Fifth Street Finance Corp.'s SEC Problems Could Cost Shareholders

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Among high-yielding business development companies, Fifth Street Finance (NASDAQ: FSC) has a bad reputation -- and deservedly so.

The company allegedly employed accounting gimmicks to hide non-performing assets, inappropriately recognized income ahead of its external manager's IPO, and, just as it appeared that an activist might force much-needed change at the company, the company moved to buy off an activist.

Investors have been so displeased with the company that they took the issue to the courts, and that may ultimately result in a settlement. The company disclosed that a proposed settlement includes a number of shareholder-friendly concessions by Fifth Street's external manager, some significant, some not. But the impact to Fifth Street Finance should be carefully measured.

Making amends

One condition of the proposed settlement is that Fifth Street Finance will receive a $1 million fee waiver for 10 consecutive quarters starting in January 2018. Though good for shareholders at first glance, note that the fee waivers tally to $10 million of total future benefits, offset by $9.7 million of additional expenses incurred by Fifth Street Finance due to lawsuits and an investigation by the SEC in the last nine months. One can thus consider it future payback for expenses in the here and now.

What really matters are the measures intended to create better corporate governance. The proposed settlement calls for disclosure of executive compensation (Fifth Street's managers are technically employed by Fifth Street Asset Management (NASDAQ: FSAM), obscuring their compensation). It would also require that the company's board of directors hold a specified amount of company stock, and establish better processes and committees for managing the risks in the company's investment portfolio.

Data source: SEC filings. Graph by author.

The real meat and potatoes is the mention of enhanced director independence. Depending on the specific terms of this enhancement, it could require that the board is comprised of truly independent directors with limited or no ties to the company's external manager.

Theoretically, a new board of directors free of conflicts of interest could encourage Fifth Street Finance to seek a new manager altogether, almost certainly on less-expensive terms that would result in better returns for shareholders. Remember, activist investor RiverNorth aggressively pushed to find a new manager in its short-lived activist campaign against the company earlier this year. A less expensive fee agreement is by far one of the most important drivers for the company's earnings, and ultimately shareholder returns.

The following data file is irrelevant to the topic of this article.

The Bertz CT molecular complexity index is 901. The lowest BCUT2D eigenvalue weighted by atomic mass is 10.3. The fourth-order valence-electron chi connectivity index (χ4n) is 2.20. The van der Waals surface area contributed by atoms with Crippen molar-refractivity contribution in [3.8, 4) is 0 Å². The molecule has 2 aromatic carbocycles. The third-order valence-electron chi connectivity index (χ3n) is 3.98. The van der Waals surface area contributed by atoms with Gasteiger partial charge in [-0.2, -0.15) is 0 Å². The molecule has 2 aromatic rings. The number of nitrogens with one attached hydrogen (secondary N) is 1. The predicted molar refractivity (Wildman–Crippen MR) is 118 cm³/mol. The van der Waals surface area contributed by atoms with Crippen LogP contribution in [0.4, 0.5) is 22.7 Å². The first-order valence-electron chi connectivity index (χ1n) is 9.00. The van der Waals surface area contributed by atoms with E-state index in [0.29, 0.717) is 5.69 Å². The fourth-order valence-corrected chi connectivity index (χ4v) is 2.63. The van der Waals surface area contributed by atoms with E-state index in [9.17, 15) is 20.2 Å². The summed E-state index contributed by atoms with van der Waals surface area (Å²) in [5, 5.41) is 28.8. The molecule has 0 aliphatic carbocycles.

Fifth Street Finance CEO Todd Owens remarked on the company's conference call that it is considering a fee agreement with better terms, suggesting that it may be unveiled in the upcoming quarter. I take that to mean that the so-called "enhancements" to the board of directors have some teeth -- that Fifth Street Asset Management feels compelled to roll out a new fee agreement suggests to me that they're expecting the process of choosing a manager to be much more competitive.

What about the SEC?

Even if the parties involved in the class action settlement sign on the dotted line, Fifth Street Finance and affiliated entities will remain under the microscope. The SEC sent subpoenas and document preservation notices to the Fifth Street entities in March for an investigation of many of the companies' business practices. In particular, the SEC has its sights set on the valuation of Fifth Street Finance's assets, expenses allocated between the companies, as well as statements and/or potential omissions from the entities' SEC filings, among other items.

And while one would naturally assume that this investigation would primarily relate to Fifth Street Asset Management -- the company that manages Fifth Street Finance for a fee -- it's quite possible that some of the costs of complying with SEC requests for information may fall on Fifth Street Finance's shoulders, negatively affecting its earnings.

Fifth Street didn't break out the buckets into which its increased expenses fall (shareholder lawsuit or SEC investigation), and it remains to be seen if the additional expenses will be covered by the company's insurance coverage.

A settlement and increased scrutiny from the SEC could be just what Fifth Street Finance needs to start managing the company for the benefit of its shareholders, rather than its highly paid managers. But for as long as inquiries into its business practices persist, one should expect earnings to be negatively affected by increased operating expenses. Lawyers, unfortunately, don't come cheap.

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Jordan Wathen has no position in any stocks mentioned. The Motley Fool has no position in any of the stocks mentioned. Try any of our Foolish newsletter services free for 30 days. We Fools may not all hold the same opinions, but we all believe that considering a diverse range of insights makes us better investors. The Motley Fool has a disclosure policy.